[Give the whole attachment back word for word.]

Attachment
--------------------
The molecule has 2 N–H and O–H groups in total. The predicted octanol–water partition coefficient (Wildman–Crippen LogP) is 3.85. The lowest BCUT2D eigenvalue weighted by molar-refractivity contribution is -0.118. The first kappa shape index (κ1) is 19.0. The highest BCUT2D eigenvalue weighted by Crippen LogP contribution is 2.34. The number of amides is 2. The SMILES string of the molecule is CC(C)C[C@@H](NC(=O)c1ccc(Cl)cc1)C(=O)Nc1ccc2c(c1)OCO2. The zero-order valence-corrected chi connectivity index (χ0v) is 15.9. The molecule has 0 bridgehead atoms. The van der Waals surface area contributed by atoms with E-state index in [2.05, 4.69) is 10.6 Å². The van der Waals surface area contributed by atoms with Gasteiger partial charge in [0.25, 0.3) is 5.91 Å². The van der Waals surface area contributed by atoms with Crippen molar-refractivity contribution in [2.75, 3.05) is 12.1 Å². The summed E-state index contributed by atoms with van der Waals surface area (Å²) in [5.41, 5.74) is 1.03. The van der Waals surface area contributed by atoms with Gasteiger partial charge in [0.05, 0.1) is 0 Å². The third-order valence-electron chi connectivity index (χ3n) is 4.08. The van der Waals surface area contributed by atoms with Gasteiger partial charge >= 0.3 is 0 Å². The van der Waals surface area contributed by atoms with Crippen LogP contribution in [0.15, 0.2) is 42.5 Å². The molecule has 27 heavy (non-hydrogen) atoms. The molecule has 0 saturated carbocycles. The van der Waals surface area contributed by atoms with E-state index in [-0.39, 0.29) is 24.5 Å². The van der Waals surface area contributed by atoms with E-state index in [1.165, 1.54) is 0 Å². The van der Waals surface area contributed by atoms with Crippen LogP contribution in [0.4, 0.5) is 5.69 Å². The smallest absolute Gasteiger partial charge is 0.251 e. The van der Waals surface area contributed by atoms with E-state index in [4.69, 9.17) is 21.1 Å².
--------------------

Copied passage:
The molecule has 2 N–H and O–H groups in total. The predicted octanol–water partition coefficient (Wildman–Crippen LogP) is 3.85. The lowest BCUT2D eigenvalue weighted by molar-refractivity contribution is -0.118. The first kappa shape index (κ1) is 19.0. The highest BCUT2D eigenvalue weighted by Crippen LogP contribution is 2.34. The number of amides is 2. The SMILES string of the molecule is CC(C)C[C@@H](NC(=O)c1ccc(Cl)cc1)C(=O)Nc1ccc2c(c1)OCO2. The zero-order valence-corrected chi connectivity index (χ0v) is 15.9. The molecule has 0 bridgehead atoms. The van der Waals surface area contributed by atoms with E-state index in [2.05, 4.69) is 10.6 Å². The van der Waals surface area contributed by atoms with Gasteiger partial charge in [0.25, 0.3) is 5.91 Å². The van der Waals surface area contributed by atoms with Crippen molar-refractivity contribution in [2.75, 3.05) is 12.1 Å². The summed E-state index contributed by atoms with van der Waals surface area (Å²) in [5.41, 5.74) is 1.03. The van der Waals surface area contributed by atoms with Gasteiger partial charge in [0.05, 0.1) is 0 Å². The third-order valence-electron chi connectivity index (χ3n) is 4.08. The van der Waals surface area contributed by atoms with Gasteiger partial charge >= 0.3 is 0 Å². The van der Waals surface area contributed by atoms with Crippen LogP contribution in [0.15, 0.2) is 42.5 Å². The molecule has 27 heavy (non-hydrogen) atoms. The molecule has 0 saturated carbocycles. The van der Waals surface area contributed by atoms with E-state index in [-0.39, 0.29) is 24.5 Å². The van der Waals surface area contributed by atoms with E-state index in [1.165, 1.54) is 0 Å². The van der Waals surface area contributed by atoms with Crippen LogP contribution in [0.4, 0.5) is 5.69 Å². The smallest absolute Gasteiger partial charge is 0.251 e. The van der Waals surface area contributed by atoms with E-state index in [4.69, 9.17) is 21.1 Å².